Research competitors’ pricing strategy

1. Create a spreadsheet with tabs for Direct, Indirect, and Substitute competitors, and columns for Competitor, Core products, Direct sales channels, Indirect sales channels, Highest price, and Lowest price.

2. List 10 direct, indirect, and substitute competitors. Add each to the Competitor column in its applicable spreadsheet tab, one per row.

Direct competition: Companies that have identical offerings to what you sell and are marketing to the same audience as you. For example, Dell versus HP. Indirect competition: Businesses that are solving the same customer needs or meeting the same customer desires as you, but with slightly different products. For example, Netflix versus YouTube. Substitute competition: Companies that have completely different products and meet completely different needs, but are still competing for the same audience’s attention. For example, a fast-food restaurant versus a frozen meal brand.

3. Review the websites for each competitor and list their main products in the Core products column.

If time allows, include secondary products. If you’re short on time and resources, focus on the specific core offerings that are most similar to your own core offering.

4. Fill in the Direct sales channels and Indirect sales channels cells for each competitor. Include brick-and-mortar stores, third-party retailers, ecommerce marketplaces like Amazon, and reseller platforms like Facebook Marketplace, eBay, and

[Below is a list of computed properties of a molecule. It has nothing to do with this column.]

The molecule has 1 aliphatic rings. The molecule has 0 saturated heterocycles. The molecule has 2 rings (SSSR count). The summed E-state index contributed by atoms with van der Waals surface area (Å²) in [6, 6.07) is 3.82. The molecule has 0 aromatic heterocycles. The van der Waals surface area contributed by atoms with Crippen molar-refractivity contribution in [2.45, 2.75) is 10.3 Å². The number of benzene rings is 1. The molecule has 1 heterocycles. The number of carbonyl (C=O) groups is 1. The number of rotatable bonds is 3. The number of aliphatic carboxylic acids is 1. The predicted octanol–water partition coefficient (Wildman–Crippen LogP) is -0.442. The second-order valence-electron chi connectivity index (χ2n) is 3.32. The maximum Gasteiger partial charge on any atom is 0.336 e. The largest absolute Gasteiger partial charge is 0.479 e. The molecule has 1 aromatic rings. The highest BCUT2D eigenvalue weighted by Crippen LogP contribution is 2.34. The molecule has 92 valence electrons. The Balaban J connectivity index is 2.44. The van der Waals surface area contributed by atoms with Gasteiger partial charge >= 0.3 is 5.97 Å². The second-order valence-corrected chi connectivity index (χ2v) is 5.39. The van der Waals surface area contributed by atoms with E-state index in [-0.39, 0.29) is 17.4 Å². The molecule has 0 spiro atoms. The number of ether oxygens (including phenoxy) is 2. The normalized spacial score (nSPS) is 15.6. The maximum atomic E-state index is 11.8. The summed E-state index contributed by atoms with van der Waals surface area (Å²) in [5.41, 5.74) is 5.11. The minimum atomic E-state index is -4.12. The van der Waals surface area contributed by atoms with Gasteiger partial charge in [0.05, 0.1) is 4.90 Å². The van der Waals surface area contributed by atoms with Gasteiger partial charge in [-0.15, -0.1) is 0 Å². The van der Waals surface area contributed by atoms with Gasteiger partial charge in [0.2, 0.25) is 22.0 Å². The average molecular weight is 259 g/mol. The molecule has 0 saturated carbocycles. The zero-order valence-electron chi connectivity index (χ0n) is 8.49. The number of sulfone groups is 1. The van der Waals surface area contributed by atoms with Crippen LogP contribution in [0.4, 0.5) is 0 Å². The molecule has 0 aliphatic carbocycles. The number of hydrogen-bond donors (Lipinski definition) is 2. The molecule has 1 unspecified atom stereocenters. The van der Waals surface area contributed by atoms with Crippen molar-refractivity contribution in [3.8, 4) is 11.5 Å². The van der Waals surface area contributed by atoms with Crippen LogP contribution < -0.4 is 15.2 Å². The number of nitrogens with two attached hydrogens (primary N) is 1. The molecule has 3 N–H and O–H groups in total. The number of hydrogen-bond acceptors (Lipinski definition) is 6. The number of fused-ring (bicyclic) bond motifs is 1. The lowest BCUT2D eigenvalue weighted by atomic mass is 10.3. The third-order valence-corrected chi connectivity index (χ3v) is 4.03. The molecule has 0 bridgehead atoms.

Review sales and About pages to see if your competitors sell through third-party channels. Consider using a competitive intelligence software platform to automate this process. Platforms that have built-in competitor tracking include Prisync, Klue, and Skuuudle. These platforms will still need you to specify the competitors and products you want them to track, so the spreadsheet you’ve built can be useful even if you go the automated route.

5. Record how much your competitor's core products are sold for on their main website and any other direct or indirect sales channels.

If you’re using a competitive intelligence software platform, specify which products or SKUs you want it to track. The software will generate the price for those specific items across all of your competitors’ sales channels. Follow the instructions for the specific platform you’re using, as every software provider takes a different approach.

6. Identify the highest and lowest price points of your competitors’ core offering and add these to the Highest price and Lowest price columns of your spreadsheet.

If you’re using a competitive intelligence software, the platform can instantly tell you the highest and lowest price points used by your competitors.

7. Use your competitors’ pricing to decide whether you want to compete with them on price or value.

Common strategies are to sell at the same or lower price point, introduce sales that beat them on discounts, or provide more bonuses or better customer service so that your higher price point appears justified to consumers.